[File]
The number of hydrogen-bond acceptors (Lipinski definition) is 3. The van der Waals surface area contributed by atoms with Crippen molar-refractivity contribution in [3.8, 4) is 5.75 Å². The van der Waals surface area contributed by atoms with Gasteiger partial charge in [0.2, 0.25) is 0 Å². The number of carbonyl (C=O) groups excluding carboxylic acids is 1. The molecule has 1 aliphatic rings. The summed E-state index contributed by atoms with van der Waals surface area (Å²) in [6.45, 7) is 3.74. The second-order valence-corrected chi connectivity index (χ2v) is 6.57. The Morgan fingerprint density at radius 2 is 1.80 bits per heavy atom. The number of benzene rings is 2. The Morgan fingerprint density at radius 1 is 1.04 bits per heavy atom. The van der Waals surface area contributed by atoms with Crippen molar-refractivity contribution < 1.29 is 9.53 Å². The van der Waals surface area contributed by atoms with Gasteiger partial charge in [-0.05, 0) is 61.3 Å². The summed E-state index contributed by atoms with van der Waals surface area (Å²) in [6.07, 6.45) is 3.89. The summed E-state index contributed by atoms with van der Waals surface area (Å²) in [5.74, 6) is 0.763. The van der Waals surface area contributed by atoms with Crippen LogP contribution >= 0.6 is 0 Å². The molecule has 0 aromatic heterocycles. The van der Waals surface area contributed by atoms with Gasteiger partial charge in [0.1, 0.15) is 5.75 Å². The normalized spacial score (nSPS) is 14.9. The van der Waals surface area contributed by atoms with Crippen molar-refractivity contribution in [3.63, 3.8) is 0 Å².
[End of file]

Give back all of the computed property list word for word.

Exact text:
The number of hydrogen-bond acceptors (Lipinski definition) is 3. The van der Waals surface area contributed by atoms with Crippen molar-refractivity contribution in [3.8, 4) is 5.75 Å². The van der Waals surface area contributed by atoms with Gasteiger partial charge in [0.2, 0.25) is 0 Å². The number of carbonyl (C=O) groups excluding carboxylic acids is 1. The molecule has 1 aliphatic rings. The summed E-state index contributed by atoms with van der Waals surface area (Å²) in [6.45, 7) is 3.74. The second-order valence-corrected chi connectivity index (χ2v) is 6.57. The Morgan fingerprint density at radius 2 is 1.80 bits per heavy atom. The number of benzene rings is 2. The Morgan fingerprint density at radius 1 is 1.04 bits per heavy atom. The van der Waals surface area contributed by atoms with Crippen molar-refractivity contribution < 1.29 is 9.53 Å². The van der Waals surface area contributed by atoms with Gasteiger partial charge in [-0.05, 0) is 61.3 Å². The summed E-state index contributed by atoms with van der Waals surface area (Å²) in [6.07, 6.45) is 3.89. The summed E-state index contributed by atoms with van der Waals surface area (Å²) in [5.74, 6) is 0.763. The van der Waals surface area contributed by atoms with Crippen LogP contribution >= 0.6 is 0 Å². The molecule has 0 aromatic heterocycles. The van der Waals surface area contributed by atoms with Gasteiger partial charge in [0.1, 0.15) is 5.75 Å². The normalized spacial score (nSPS) is 14.9. The van der Waals surface area contributed by atoms with Crippen molar-refractivity contribution in [3.63, 3.8) is 0 Å².